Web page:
It's easy just to take for granted just how lucky we are to live in a country where the right to freedom of speech is so respected. Unfortunately, there are many countries where the citizens are not so lucky. Recently in Saudi Arabia a poet, Ashraf Fayadh, was sentenced to death for "renouncing Islam," a charge Fayadh denies. Fellow poets from around the world are denouncing the sentence, but under Saudi law, it is still perfectly possible to be executed for something you've written.
Ashraf Fayadh, 35, is a Palestinian poet who was born Saudi Arabia. He was convicted in a court in the southeastern city of Ahba on multiple blasphemy charges, including insulting the Prophet Mohammed, mocking the Quran and spreading atheism, due to his poetry. Fayadh denies the charges and claims that he was accused based on false statements made to the country's religious police because of a personal dispute. Her sister has supported these claims and also stated that the courts were misreading his poetry, telling CNN in an interview, "He wrote in words that stupid people misunderstood."
Fayadh has 30 days to appeal his ruling. An English translation of some of his work can be found here.
Since the ruling was first handed down, the international community has expressed strong support of Fayadh, with many calling for his release and condemning the sentence. Organizations such as Human Rights Watch have taken notice. Amnesty International is urging people to make calls on Fayadh's behalf and has started a petition asking that he be freed. And more than 60 international organizations have signed a PEN Foundation International letter calling the sentence a human rights violation and asking Saudi Arabia to release him immediately.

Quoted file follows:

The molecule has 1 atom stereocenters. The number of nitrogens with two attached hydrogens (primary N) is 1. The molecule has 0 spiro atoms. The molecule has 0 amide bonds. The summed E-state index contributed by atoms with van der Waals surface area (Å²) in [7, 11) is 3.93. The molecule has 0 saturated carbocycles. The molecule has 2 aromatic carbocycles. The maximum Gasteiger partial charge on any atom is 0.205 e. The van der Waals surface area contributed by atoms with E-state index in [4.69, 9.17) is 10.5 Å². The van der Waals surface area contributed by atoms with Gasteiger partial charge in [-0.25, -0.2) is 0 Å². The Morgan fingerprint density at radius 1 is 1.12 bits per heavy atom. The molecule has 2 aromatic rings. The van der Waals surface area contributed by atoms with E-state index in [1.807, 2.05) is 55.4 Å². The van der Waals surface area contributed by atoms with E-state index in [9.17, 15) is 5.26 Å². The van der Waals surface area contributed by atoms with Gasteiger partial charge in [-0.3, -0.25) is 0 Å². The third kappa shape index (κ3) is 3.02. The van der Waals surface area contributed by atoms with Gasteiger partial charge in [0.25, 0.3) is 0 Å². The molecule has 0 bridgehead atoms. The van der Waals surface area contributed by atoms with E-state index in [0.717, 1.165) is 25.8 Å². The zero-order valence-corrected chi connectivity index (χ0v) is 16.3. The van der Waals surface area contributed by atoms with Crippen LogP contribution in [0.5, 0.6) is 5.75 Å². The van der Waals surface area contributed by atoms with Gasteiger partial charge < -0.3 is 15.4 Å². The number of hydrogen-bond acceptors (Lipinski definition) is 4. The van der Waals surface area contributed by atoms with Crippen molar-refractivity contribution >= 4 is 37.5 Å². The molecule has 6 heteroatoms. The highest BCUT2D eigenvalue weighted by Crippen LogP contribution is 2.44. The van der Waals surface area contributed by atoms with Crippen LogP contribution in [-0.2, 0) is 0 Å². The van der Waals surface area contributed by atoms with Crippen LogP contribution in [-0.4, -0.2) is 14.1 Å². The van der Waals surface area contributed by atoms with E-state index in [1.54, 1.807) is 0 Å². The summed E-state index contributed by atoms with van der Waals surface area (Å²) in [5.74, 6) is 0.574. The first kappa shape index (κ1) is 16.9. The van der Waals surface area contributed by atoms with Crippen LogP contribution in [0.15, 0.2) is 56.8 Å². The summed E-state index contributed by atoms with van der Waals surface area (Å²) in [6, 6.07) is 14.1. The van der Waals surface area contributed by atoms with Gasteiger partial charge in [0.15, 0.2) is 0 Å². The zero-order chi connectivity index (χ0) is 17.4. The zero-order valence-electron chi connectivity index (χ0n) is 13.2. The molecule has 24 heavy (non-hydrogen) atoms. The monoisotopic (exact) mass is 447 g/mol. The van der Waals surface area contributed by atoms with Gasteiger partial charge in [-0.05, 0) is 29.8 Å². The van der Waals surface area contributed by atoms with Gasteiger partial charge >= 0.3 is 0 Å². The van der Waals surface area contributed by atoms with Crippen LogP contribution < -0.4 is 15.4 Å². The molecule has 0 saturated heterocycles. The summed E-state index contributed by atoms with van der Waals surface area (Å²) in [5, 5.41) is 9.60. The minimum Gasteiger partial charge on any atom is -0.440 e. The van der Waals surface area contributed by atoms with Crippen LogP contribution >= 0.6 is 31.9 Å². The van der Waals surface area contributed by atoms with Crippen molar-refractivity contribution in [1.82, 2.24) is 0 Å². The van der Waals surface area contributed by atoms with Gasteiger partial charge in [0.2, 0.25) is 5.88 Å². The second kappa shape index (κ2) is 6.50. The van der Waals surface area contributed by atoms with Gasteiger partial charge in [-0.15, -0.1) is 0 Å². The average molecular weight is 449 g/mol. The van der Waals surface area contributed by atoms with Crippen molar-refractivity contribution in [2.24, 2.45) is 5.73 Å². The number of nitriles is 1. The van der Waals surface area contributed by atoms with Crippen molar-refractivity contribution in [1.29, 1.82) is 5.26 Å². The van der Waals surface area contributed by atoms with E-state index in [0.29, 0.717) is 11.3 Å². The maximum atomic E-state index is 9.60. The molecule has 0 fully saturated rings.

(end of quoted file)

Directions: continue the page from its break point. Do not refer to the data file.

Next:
And poets from around the world are signing another PEN letter, this one for Fayadh himself, expressing their support. Signatories so far include names such as Paul Madoon from Ireland, American John Ashberry, Amir Or from Israel, and Palestinian poet Ghassan Zaqtan. The letter reads:
It is not a crime to hold an idea, however unpopular, nor is it a crime to express opinion peacefully. Every individual has the freedom to believe or not believe. Freedom of conscience is an essential human freedom. We, Fayadh’s fellow poets, urge the Saudi authorities to desist from punishing individuals for the peaceful exercise of their right to freedom of expression and call for his immediate and unconditional release.
So far, though, it seems that Saudi Arabia is not intimidated by the criticism. In fact, the country has stated they are preparing to sue one Twitter user who compared Saudi Arabia to ISIS based on the Fayadh decision.
It's hard to imagine living in a world where a poet can be executed for his work, and yet that is, potentially, the world we are in fact living in. Freedom of expression and freedom of religion might be listed as human rights by the United Nations, but many people are still denied these basic rights.
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